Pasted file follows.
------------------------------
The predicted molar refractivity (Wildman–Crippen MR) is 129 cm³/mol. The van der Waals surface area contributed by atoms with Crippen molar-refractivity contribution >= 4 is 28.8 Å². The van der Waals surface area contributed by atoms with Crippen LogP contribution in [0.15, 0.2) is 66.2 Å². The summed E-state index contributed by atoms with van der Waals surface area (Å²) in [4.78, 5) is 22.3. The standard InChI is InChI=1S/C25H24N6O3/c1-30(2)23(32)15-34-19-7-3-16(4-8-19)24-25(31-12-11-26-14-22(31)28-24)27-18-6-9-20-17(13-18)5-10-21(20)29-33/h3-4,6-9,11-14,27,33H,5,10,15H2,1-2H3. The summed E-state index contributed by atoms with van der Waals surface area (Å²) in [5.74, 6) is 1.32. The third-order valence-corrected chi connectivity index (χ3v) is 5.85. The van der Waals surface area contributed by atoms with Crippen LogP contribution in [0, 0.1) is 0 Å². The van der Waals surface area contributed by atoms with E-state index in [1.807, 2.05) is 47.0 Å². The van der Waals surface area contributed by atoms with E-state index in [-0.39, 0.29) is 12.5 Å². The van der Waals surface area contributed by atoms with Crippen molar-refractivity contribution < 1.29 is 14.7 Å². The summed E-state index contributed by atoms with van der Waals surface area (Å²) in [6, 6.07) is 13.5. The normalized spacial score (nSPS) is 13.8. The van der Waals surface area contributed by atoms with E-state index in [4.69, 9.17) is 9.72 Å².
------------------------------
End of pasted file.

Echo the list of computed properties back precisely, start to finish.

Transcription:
The predicted molar refractivity (Wildman–Crippen MR) is 129 cm³/mol. The van der Waals surface area contributed by atoms with Crippen molar-refractivity contribution >= 4 is 28.8 Å². The van der Waals surface area contributed by atoms with Crippen LogP contribution in [0.15, 0.2) is 66.2 Å². The summed E-state index contributed by atoms with van der Waals surface area (Å²) in [4.78, 5) is 22.3. The standard InChI is InChI=1S/C25H24N6O3/c1-30(2)23(32)15-34-19-7-3-16(4-8-19)24-25(31-12-11-26-14-22(31)28-24)27-18-6-9-20-17(13-18)5-10-21(20)29-33/h3-4,6-9,11-14,27,33H,5,10,15H2,1-2H3. The summed E-state index contributed by atoms with van der Waals surface area (Å²) in [5.74, 6) is 1.32. The third-order valence-corrected chi connectivity index (χ3v) is 5.85. The van der Waals surface area contributed by atoms with Crippen LogP contribution in [0, 0.1) is 0 Å². The van der Waals surface area contributed by atoms with E-state index in [1.807, 2.05) is 47.0 Å². The van der Waals surface area contributed by atoms with E-state index in [-0.39, 0.29) is 12.5 Å². The van der Waals surface area contributed by atoms with Crippen molar-refractivity contribution < 1.29 is 14.7 Å². The summed E-state index contributed by atoms with van der Waals surface area (Å²) in [6, 6.07) is 13.5. The normalized spacial score (nSPS) is 13.8. The van der Waals surface area contributed by atoms with E-state index in [4.69, 9.17) is 9.72 Å².